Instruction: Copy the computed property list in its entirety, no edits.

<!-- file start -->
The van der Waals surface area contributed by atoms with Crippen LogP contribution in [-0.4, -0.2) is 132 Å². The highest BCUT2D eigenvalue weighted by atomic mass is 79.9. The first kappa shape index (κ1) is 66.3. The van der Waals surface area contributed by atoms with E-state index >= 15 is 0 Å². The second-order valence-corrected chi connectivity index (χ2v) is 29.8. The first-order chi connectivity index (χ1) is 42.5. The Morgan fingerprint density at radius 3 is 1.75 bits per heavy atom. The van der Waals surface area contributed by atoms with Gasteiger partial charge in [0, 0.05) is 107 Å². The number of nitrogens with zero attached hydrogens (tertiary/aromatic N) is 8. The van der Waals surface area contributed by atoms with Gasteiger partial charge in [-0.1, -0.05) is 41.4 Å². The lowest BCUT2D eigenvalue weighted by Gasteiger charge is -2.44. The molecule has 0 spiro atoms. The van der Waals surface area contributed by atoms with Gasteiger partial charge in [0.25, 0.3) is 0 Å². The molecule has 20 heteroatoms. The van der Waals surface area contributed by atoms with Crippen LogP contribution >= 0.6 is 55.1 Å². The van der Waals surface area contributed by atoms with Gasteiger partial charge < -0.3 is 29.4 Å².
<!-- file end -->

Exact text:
The van der Waals surface area contributed by atoms with Crippen LogP contribution in [-0.4, -0.2) is 132 Å². The highest BCUT2D eigenvalue weighted by atomic mass is 79.9. The first kappa shape index (κ1) is 66.3. The van der Waals surface area contributed by atoms with E-state index >= 15 is 0 Å². The second-order valence-corrected chi connectivity index (χ2v) is 29.8. The first-order chi connectivity index (χ1) is 42.5. The Morgan fingerprint density at radius 3 is 1.75 bits per heavy atom. The van der Waals surface area contributed by atoms with Gasteiger partial charge in [0, 0.05) is 107 Å². The number of nitrogens with zero attached hydrogens (tertiary/aromatic N) is 8. The van der Waals surface area contributed by atoms with Gasteiger partial charge in [-0.1, -0.05) is 41.4 Å². The lowest BCUT2D eigenvalue weighted by Gasteiger charge is -2.44. The molecule has 0 spiro atoms. The van der Waals surface area contributed by atoms with Gasteiger partial charge in [0.25, 0.3) is 0 Å². The molecule has 20 heteroatoms. The van der Waals surface area contributed by atoms with Crippen LogP contribution >= 0.6 is 55.1 Å². The van der Waals surface area contributed by atoms with Gasteiger partial charge < -0.3 is 29.4 Å².